Another problem that leads to further non-uniformity of the sample illumination is the fact that the shape of the sheet and the intensity within will degrade as it passes through the sample. The same is true for emitted photons from deep within the sample not ending up in the imaging objective. Finally, sample mounting can be an issue. Researchers commonly state that light sheet microscopy is straightforward if not for the sample mounting.
Light Sheet Implementations
The standard light sheet implementation is SPIM, as seen in Fig.3, involving one microscope objective and one perpendicular light sheet. Due to the way this setup is shaped, it can also be referred to as L-SPIM (due to the sheet being 90° to the objective and making an L).
A great many other variations of SPIM exist, virtually one for every letter of the alphabet. Some of the main implementations of light sheet are discussed here, but be sure to check the other application notes for more advanced techniques on the light sheet learn page. Fig.8 shows some of the variations of SPIM.
The light sheet is created by using a cylindrical lens in conjunction with a large Gaussian beam. The pre-shaped (flattened) beam is focused onto the back focal plane of a lens, sent through it, and the sheet is created.
Using one sheet and one detection results in the L-SPIM layout (Fig. 3). With imaging depth, signal quality (excitation and emission) will degrade. In addition, L-SPIM uses a static sheet that only partially illuminates the sample. To overcome these issues, the sample has to be rotated, in the optimal case rotating four times by 90° and reassembled using sophisticated algorithms. This is computationally challenging in terms of speed and time. Furthermore, it will be quite prone to artifacts. Another solution is to have two light sheets, one from each direction.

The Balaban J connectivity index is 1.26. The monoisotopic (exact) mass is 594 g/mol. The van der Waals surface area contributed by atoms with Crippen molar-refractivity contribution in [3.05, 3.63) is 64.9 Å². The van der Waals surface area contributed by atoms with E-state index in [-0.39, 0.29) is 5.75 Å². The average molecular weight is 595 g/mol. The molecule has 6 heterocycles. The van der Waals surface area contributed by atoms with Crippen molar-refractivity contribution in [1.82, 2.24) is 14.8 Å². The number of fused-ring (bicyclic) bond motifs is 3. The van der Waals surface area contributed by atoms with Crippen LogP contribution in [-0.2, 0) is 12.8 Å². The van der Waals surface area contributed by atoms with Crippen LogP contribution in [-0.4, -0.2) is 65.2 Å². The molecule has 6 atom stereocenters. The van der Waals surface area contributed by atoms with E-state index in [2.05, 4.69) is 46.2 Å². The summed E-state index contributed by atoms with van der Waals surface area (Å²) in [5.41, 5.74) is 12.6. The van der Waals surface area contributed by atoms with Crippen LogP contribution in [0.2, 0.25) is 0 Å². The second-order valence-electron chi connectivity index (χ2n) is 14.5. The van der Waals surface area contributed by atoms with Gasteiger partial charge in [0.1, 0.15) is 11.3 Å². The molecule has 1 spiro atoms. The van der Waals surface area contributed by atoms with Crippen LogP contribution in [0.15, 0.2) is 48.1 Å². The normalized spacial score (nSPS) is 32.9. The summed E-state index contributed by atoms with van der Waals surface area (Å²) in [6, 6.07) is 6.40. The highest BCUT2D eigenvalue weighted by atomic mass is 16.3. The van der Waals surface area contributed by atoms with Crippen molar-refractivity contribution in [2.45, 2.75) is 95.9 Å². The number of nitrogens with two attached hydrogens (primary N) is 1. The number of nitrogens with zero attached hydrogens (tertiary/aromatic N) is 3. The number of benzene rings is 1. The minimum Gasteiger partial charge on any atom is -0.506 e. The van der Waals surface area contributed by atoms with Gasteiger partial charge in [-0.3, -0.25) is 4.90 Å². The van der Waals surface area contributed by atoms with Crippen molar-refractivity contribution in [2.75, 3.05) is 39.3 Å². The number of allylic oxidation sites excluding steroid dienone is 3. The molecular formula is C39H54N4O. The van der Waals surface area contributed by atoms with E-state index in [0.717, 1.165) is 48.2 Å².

T-SPIM involves having two sheets from opposing sides which can be overlaid (Fig.8). As the intensity of a single sheet can decrease due to scatter and dispersion, the opposing sheet will increase imaging quality. Both sheets can be overlaid perfectly by matching their individual f. To increase the sheet and therefore image quality, researchers sometimes assign a slight offset to both as this will make the sheet more parallel over a longer distance. T-SPIM also results in less artifacts, as potential obstacles are illuminated from both sides, eliminating shadows, as seen in Fig.9.
In the T-SPIM layout, a large sample will be difficult to image, especially the rear, as the emitted light has to travel a long way into the sample and out of it. Dispersion and scattering will influence signals from deeper layers in the sample massively. To obtain a full stack of the sample only one rotation by 180° is required. More rotations at smaller intervals might improve the overall quality. As the FOV is required to be bigger individual file sizes will be larger, but fusion and the required computational processing can be quicker and easier. The T-SPIM layout can be used to illuminate very large samples on a macroscope at low magnification to get an entire organ for example imaged as quickly as possible. Various flavours are out there, which mainly differ in the number of sheets and their individual positioning, all aiming for a better imaging quality with fewer artifacts.
Multi-view spim (mSPIM or 4-lens SPIM) combines two excitation and two imaging light paths, where the cameras are synced with each other (Fig.8). For optimal resolution, the sample is imaged twice. First at 0° and a second time rotated by 45°. Objects imaged in XY can be resolved to a much higher detail compared to Z. This is owed to the way an object gets convolved by a series of lenses which is a function depending on the emission wavelength. The imaged object – be it infinitely small – will resemble a prolate spheroid, which is narrow (XY) and elongated (Z). This underlying convolution function is called the point spread function (PSF). When registering the stacks obtained at 0° and 45° – which requires fiducial markers around or in the sample – the PSFs from each individual point will be merged. Thereby, the resolution will become isotropic and improved by a factor of 3 in Z.
iSPIM and diSPIM